Lunenburg, Massachusetts
    DIVISION 191 
  Brotherhood of Locomotive Engineers and Trainmen


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Union wants charges dropped against railway employees in Lac-Megantic disaster

Posted on August 31, 2014 at 11:45 AM

MONTREAL — The union and lawyers representing two railway employees accused in the Lac-Megantic disaster are urging the Crown to drop the charges in light of recent findings by the Transportation Safety Board.


Engineer Tom Harding, railway traffic controller Richard Labrie and Jean Demaitre, the manager of train operations, each face 47 counts of criminal negligence causing death — one for each victim of last summer’s oil-train derailment in the Quebec town.


A conviction carries a maximum life sentence.


On Thursday, the attorneys for Harding and Labrie, as well as a union official, called on prosecutors to re-evaluate their cases following the release of last week’s TSB report into the catastrophe. Demaitre was not unionized.

In its findings, the TSB criticized the Montreal, Maine and Atlantic railway for its “weak safety culture” and also targeted Transport Canada for its poor oversight of the industry, particularly amid a boom in oil-by-rail shipments across the continent.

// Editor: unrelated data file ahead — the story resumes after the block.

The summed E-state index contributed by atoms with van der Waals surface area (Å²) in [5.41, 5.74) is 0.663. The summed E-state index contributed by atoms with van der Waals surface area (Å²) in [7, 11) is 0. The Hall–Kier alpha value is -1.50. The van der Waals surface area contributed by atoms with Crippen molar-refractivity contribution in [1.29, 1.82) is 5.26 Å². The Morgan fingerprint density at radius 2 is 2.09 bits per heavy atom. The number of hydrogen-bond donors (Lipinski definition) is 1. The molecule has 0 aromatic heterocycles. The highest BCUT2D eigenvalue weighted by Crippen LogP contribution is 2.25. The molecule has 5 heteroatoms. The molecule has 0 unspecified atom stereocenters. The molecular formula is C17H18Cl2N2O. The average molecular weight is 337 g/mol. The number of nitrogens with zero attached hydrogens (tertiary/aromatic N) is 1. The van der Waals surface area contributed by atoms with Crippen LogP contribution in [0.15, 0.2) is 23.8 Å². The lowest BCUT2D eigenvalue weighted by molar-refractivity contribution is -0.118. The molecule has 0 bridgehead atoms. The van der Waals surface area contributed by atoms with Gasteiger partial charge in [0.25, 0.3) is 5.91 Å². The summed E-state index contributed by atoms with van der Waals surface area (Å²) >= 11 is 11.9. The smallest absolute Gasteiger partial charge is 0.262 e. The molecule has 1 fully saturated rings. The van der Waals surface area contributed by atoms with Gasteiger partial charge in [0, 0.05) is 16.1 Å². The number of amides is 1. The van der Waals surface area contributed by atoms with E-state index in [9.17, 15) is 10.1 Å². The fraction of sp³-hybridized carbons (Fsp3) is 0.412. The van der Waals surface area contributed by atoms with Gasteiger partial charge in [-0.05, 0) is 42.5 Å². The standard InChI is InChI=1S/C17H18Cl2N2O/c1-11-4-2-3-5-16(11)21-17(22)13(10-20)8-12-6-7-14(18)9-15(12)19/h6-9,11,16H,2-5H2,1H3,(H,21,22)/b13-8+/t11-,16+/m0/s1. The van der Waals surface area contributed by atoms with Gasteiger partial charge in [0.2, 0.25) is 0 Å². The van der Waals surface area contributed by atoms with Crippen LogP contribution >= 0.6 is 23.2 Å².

“We’re asking the Crown to revise the charges against the workers implicated in Megantic,” Daniel Roy, Quebec director of the United Steelworkers, told a news conference.

“We can see who’s really responsible for this event, this whole tragedy.”

Later in the day, however, a spokesman for the prosecutor’s office said the TSB report does not change anything about the police evidence that was already evaluated by the Crown. Therefore, proceedings are expected to move ahead.

The TSB report, the first comprehensive account of the derailment released to the public, identified 18 contributing factors it says led to the crash.


Among the factors, the TSB said Harding applied an insufficient number of hand brakes on the train and conducted an inadequate test before he left the convoy unattended for the night.


Attorney Thomas Walsh, who represents Harding, said his client’s actions amounted to “human error,” not “wanton and reckless disregard,” which he added was necessary for a criminal-negligence conviction.


He also pointed to the TSB’s findings on Transport Canada and the MMA.


The TSB report concluded that the railway did not thoroughly identify security risks, nor did it have a functioning safety management system — both contributing factors to the crash.


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